Nearly a Quarter of Women Less Confident About Retiring Comfortably

Nearly a Quarter of Women Less Confident About Retiring Comfortably

More than half report job being impacted by coronavirus pandemic
A mature woman looks out an office window

While the coronavirus pandemic has impacted the finances of people across the board, women may be particularly at risk as it relates to long-term financial stability.

A majority of women (70%) are saving for retirement during the pandemic. Yet, nearly a quarter of women (24%) who are either working or had been working until recently said they’re less confident in their ability to have a comfortable retirement in light of the pandemic, according to new research by the Los Angeles-based think tank Transamerica Center for Retirement Studies. In comparison, 20% of men felt that way.

With the pandemic’s future impacts unknown, the financial anxiety that women are facing may not change anytime soon.

Women more wary of the future than men

Only 17% of women described themselves as "very confident" that they would be able to retire comfortably in the future, compared with 30% of men who were "very confident." And 12% of women said they were "not at all confident" of their ability to retire comfortably — higher than the 7% of men who felt this way.

One explanation for women’s wariness could be that women and men are not on a level playing field when it comes to finances. It’s no secret that women, in general, make less money than men. In fact, a 2019 study suggests that progress has stalled on closing the gender wage gap.

With less income to work with in general, many women have seen their resources stretched even further during the pandemic. More than half of women workers (52%) have had their job impacted in some way because of the coronavirus crisis. Among that subset:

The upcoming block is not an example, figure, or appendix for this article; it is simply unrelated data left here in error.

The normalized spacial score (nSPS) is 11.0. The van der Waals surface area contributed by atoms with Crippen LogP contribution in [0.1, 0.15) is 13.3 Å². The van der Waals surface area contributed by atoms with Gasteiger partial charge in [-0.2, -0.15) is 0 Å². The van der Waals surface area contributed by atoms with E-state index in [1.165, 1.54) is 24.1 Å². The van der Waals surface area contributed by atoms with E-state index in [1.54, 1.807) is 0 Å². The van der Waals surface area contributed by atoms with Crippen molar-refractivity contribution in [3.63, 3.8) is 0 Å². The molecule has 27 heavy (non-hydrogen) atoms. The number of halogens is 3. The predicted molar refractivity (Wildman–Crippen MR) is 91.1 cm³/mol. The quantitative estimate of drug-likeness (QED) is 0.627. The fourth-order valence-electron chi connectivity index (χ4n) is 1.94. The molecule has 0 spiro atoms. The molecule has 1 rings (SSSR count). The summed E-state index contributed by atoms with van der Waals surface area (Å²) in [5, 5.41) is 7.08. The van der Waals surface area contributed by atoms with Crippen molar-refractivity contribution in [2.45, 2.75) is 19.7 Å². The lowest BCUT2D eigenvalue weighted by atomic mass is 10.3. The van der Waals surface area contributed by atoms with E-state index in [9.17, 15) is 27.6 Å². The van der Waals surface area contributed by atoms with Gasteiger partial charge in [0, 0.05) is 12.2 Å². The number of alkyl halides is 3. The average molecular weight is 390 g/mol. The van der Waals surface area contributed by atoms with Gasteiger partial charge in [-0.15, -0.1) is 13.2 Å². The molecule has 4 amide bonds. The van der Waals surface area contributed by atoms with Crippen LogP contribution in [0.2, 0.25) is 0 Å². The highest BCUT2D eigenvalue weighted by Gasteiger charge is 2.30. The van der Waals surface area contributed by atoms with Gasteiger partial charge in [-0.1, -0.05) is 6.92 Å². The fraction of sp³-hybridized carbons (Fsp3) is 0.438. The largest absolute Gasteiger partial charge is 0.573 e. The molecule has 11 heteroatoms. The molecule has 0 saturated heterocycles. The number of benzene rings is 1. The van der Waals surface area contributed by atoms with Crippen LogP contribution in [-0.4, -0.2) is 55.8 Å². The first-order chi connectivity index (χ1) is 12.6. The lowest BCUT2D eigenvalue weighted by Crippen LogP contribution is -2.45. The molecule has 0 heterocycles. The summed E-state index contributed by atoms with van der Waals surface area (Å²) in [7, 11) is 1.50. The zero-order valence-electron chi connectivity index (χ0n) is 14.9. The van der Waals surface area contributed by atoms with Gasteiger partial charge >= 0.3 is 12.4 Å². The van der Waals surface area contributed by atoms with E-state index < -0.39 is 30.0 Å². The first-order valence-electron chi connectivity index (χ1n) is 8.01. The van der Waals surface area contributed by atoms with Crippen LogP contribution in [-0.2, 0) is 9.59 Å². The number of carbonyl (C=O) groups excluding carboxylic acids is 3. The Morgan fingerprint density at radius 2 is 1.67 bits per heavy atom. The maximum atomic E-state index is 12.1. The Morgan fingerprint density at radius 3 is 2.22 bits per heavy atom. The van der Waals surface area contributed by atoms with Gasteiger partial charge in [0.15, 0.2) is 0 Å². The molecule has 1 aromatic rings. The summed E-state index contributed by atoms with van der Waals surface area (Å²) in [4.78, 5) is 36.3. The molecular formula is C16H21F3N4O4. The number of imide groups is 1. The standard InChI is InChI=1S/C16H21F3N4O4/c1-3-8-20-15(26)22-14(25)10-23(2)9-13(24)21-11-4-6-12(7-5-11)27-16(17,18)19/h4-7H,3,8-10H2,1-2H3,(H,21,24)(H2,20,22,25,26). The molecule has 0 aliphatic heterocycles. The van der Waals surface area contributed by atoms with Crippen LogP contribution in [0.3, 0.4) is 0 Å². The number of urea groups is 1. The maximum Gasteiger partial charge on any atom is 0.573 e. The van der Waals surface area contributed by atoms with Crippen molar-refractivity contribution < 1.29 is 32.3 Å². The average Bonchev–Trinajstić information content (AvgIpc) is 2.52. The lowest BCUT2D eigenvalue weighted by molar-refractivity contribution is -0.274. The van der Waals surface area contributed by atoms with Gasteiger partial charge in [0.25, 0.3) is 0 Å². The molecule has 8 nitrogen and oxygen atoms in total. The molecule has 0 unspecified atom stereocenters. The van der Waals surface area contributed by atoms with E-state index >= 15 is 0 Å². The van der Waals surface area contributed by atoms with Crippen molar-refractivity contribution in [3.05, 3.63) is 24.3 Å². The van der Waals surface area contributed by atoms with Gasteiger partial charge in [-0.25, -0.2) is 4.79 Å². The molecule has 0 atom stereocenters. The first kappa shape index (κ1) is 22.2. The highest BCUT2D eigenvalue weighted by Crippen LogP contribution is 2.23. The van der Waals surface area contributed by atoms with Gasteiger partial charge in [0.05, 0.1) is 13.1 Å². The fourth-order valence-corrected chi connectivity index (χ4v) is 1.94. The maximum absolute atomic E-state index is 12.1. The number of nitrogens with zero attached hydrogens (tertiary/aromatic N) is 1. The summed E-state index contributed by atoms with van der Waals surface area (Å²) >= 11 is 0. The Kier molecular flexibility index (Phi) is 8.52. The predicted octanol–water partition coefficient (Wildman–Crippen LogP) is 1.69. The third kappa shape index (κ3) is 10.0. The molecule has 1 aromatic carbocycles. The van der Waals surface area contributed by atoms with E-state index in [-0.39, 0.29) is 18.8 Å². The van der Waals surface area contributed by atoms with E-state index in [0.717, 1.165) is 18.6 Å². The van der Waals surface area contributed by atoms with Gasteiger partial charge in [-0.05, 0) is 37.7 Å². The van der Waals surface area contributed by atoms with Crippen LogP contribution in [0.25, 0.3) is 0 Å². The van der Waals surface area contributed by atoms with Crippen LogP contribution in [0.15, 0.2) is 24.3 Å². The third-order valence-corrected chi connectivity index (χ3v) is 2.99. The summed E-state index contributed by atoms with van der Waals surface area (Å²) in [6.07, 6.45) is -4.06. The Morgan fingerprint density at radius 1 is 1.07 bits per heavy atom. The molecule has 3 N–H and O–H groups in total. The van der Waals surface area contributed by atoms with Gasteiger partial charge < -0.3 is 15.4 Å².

• 24% had their work hours reduced
  • 16% experienced layoffs
  • 13% had their salary reduced
  • 13% experienced furloughs

Women juggling financial priorities

Employment struggles can make it even more challenging for women to follow through on their financial priorities. Among women respondents, 33% cited covering basic living expenses as a financial priority, while:

  • 59% cited paying off debt
  • 50% cited saving for retirement
  • 44% cited building an emergency fund

When asked their top financial priority during the pandemic, 16% of women said "just getting by to cover basic living expenses" — a higher percentage than the 9% of men that felt that way. Women were also more likely than men to cite supporting children as their top financial priority right now, 12% versus 7%.

If women encounter financial struggles during the pandemic:

  • 51% said they would rely on their savings
  • 29% said they would depend on unemployment benefits
  • 29% said they would look to benefits under the Coronavirus Aid, Relief and Economic Security (CARES) Act
  • 25% said they would turn to credit cards

Also, 18% of women said they have either taken out a loan or withdrawal from a retirement plan or they intend to do so, compared with 37% of men. However, 17% of women said they have no savings in a qualified retirement account to turn to — less than the 10% of men who have no retirement savings.

Methodology: The Transamerica Center for Retirement Studies commissioned opinion and research firm The Harris Poll to survey 2,001 adults between June 18 and 22, 2020. Data reported above comes from a subset of 1,260 adults who worked full time or part time when the survey was conducted or who had done so before being laid off or furloughed because of the pandemic.